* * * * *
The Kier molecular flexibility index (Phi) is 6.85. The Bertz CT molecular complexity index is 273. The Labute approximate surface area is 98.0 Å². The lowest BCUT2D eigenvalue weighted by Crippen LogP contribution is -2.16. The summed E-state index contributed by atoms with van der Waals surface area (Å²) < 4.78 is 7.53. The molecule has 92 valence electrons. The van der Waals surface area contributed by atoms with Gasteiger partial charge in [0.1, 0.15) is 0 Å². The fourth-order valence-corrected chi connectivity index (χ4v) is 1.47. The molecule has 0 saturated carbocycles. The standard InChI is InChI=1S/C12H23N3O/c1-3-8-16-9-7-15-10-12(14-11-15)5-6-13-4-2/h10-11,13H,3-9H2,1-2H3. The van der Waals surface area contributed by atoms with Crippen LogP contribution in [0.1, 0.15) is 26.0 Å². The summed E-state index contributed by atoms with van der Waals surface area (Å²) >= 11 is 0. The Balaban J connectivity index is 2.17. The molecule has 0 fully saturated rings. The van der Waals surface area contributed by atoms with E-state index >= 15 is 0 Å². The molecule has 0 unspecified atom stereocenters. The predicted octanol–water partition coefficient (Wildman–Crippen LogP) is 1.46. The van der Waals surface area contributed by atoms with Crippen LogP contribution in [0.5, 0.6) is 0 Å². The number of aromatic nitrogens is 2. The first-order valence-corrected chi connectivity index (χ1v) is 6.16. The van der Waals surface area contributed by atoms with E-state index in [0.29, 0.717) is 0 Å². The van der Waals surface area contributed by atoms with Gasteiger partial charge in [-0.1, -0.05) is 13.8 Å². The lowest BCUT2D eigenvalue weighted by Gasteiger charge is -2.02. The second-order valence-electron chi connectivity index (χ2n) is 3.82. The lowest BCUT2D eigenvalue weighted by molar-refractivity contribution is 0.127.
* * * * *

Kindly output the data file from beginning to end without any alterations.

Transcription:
The Kier molecular flexibility index (Phi) is 6.85. The Bertz CT molecular complexity index is 273. The Labute approximate surface area is 98.0 Å². The lowest BCUT2D eigenvalue weighted by Crippen LogP contribution is -2.16. The summed E-state index contributed by atoms with van der Waals surface area (Å²) < 4.78 is 7.53. The molecule has 92 valence electrons. The van der Waals surface area contributed by atoms with Gasteiger partial charge in [0.1, 0.15) is 0 Å². The fourth-order valence-corrected chi connectivity index (χ4v) is 1.47. The molecule has 0 saturated carbocycles. The standard InChI is InChI=1S/C12H23N3O/c1-3-8-16-9-7-15-10-12(14-11-15)5-6-13-4-2/h10-11,13H,3-9H2,1-2H3. The van der Waals surface area contributed by atoms with Crippen LogP contribution in [0.1, 0.15) is 26.0 Å². The summed E-state index contributed by atoms with van der Waals surface area (Å²) >= 11 is 0. The Balaban J connectivity index is 2.17. The molecule has 0 fully saturated rings. The van der Waals surface area contributed by atoms with E-state index >= 15 is 0 Å². The molecule has 0 unspecified atom stereocenters. The predicted octanol–water partition coefficient (Wildman–Crippen LogP) is 1.46. The van der Waals surface area contributed by atoms with Crippen LogP contribution in [0.5, 0.6) is 0 Å². The number of aromatic nitrogens is 2. The first-order valence-corrected chi connectivity index (χ1v) is 6.16. The van der Waals surface area contributed by atoms with E-state index in [0.29, 0.717) is 0 Å². The van der Waals surface area contributed by atoms with Gasteiger partial charge in [-0.1, -0.05) is 13.8 Å². The lowest BCUT2D eigenvalue weighted by Gasteiger charge is -2.02. The second-order valence-electron chi connectivity index (χ2n) is 3.82. The lowest BCUT2D eigenvalue weighted by molar-refractivity contribution is 0.127.